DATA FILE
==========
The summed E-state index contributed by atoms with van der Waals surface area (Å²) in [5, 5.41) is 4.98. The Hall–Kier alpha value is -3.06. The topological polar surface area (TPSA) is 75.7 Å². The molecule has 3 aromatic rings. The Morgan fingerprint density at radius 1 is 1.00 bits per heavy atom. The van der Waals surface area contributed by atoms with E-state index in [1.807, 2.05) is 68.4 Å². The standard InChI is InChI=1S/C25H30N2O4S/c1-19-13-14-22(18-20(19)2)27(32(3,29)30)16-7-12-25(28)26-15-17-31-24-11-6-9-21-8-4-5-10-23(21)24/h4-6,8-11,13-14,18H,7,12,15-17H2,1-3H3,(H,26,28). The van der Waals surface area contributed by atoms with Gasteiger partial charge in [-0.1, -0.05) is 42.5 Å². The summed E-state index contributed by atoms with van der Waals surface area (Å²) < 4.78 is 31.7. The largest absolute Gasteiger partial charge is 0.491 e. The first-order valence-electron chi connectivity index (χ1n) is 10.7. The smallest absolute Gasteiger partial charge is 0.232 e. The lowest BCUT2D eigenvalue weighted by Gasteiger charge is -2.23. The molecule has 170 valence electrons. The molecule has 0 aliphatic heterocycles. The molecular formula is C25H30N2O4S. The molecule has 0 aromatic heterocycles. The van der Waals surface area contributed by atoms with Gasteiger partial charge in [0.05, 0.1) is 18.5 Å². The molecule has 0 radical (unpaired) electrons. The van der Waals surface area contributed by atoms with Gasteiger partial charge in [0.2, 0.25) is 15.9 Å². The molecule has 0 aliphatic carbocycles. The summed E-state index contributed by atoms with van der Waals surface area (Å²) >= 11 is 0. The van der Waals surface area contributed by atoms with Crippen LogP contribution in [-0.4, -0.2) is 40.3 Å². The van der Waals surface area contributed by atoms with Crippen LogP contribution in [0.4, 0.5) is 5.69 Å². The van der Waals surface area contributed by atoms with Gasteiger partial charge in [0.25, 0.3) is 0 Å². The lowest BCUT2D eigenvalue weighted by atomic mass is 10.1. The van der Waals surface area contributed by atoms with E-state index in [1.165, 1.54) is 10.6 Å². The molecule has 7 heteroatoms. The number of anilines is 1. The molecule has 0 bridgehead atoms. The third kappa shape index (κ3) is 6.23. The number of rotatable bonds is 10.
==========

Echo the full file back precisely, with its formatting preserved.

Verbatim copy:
The summed E-state index contributed by atoms with van der Waals surface area (Å²) in [5, 5.41) is 4.98. The Hall–Kier alpha value is -3.06. The topological polar surface area (TPSA) is 75.7 Å². The molecule has 3 aromatic rings. The Morgan fingerprint density at radius 1 is 1.00 bits per heavy atom. The van der Waals surface area contributed by atoms with E-state index in [1.807, 2.05) is 68.4 Å². The standard InChI is InChI=1S/C25H30N2O4S/c1-19-13-14-22(18-20(19)2)27(32(3,29)30)16-7-12-25(28)26-15-17-31-24-11-6-9-21-8-4-5-10-23(21)24/h4-6,8-11,13-14,18H,7,12,15-17H2,1-3H3,(H,26,28). The van der Waals surface area contributed by atoms with Gasteiger partial charge in [-0.1, -0.05) is 42.5 Å². The summed E-state index contributed by atoms with van der Waals surface area (Å²) < 4.78 is 31.7. The largest absolute Gasteiger partial charge is 0.491 e. The first-order valence-electron chi connectivity index (χ1n) is 10.7. The smallest absolute Gasteiger partial charge is 0.232 e. The lowest BCUT2D eigenvalue weighted by Gasteiger charge is -2.23. The molecule has 170 valence electrons. The molecule has 0 aliphatic heterocycles. The molecular formula is C25H30N2O4S. The molecule has 0 aromatic heterocycles. The van der Waals surface area contributed by atoms with Gasteiger partial charge in [0.05, 0.1) is 18.5 Å². The molecule has 0 radical (unpaired) electrons. The van der Waals surface area contributed by atoms with Gasteiger partial charge in [0.2, 0.25) is 15.9 Å². The molecule has 0 aliphatic carbocycles. The summed E-state index contributed by atoms with van der Waals surface area (Å²) >= 11 is 0. The van der Waals surface area contributed by atoms with Crippen LogP contribution in [-0.4, -0.2) is 40.3 Å². The van der Waals surface area contributed by atoms with Crippen LogP contribution in [0.4, 0.5) is 5.69 Å². The van der Waals surface area contributed by atoms with Gasteiger partial charge in [0.25, 0.3) is 0 Å². The lowest BCUT2D eigenvalue weighted by atomic mass is 10.1. The van der Waals surface area contributed by atoms with E-state index in [1.165, 1.54) is 10.6 Å². The molecule has 7 heteroatoms. The number of anilines is 1. The molecule has 0 bridgehead atoms. The third kappa shape index (κ3) is 6.23. The number of rotatable bonds is 10.